MONDAY, July 18 (HealthDay News) -- Some parents may hesitate to let their children ride in a car driven by grandparents because they believe the grandparent's driving skills may not be what they once were.
But, new research suggests that children are actually safer in auto accidents when a grandparent is at the wheel instead of a parent.
As a matter of fact, the odds of a child being injured in an auto accident were 50 percent less when a grandparent was driving.
However, one area where grandparents were found somewhat lacking was in child safety seat use. More than 25 percent of grandparents were lacking "optimal" child restraint use, and 2 percent of grandparents skipped child restraints altogether.
"More of the baby boomers are coming into grandparenthood now, and this important group of drivers of young children hadn't really been looked at critically," said study author Dr. Fred Henretig, an emergency room attending physician at Children's Hospital of Philadelphia, and a grandfather himself. "Grandparents were a little bit less up-to-date on child restraints, but we discovered that the injury rate was lower in grandparent driver crashes," he noted.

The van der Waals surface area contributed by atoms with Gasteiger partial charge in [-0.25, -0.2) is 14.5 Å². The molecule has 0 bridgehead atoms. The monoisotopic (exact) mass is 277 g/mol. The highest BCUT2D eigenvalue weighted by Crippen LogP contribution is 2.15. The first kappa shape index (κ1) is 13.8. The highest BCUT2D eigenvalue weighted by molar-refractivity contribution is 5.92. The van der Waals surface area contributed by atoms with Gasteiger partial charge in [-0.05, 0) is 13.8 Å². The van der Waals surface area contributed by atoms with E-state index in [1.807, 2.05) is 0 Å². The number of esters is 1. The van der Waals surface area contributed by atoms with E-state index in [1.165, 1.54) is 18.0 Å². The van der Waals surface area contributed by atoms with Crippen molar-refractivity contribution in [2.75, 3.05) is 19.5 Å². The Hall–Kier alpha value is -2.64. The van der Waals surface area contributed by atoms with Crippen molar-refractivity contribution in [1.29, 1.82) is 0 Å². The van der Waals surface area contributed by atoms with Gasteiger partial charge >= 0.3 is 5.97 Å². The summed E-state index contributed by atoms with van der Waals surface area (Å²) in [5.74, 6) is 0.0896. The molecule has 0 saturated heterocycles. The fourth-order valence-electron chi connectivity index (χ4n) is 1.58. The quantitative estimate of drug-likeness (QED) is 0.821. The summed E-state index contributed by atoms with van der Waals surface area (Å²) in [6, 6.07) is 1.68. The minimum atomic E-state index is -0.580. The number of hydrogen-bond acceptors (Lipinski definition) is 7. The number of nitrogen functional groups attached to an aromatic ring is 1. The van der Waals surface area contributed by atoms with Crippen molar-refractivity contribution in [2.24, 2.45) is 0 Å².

"Something is going on. It looks like grandparents are doing something protective, but our study can't answer what that is," said Henretig, who added that he hopes this study stimulates even more research into the issue.
Results of the study will be published online July 18, and in the August issue of Pediatrics.
In general, older adults -- particularly after age 65 -- are more likely to be involved in automobile accidents, according to background information in the study. The U.S. National Highway Traffic Safety Administration estimates that about 38 million American drivers are older than 65.
The study included insurance data on motor vehicle accidents that occurred from January 2003 t
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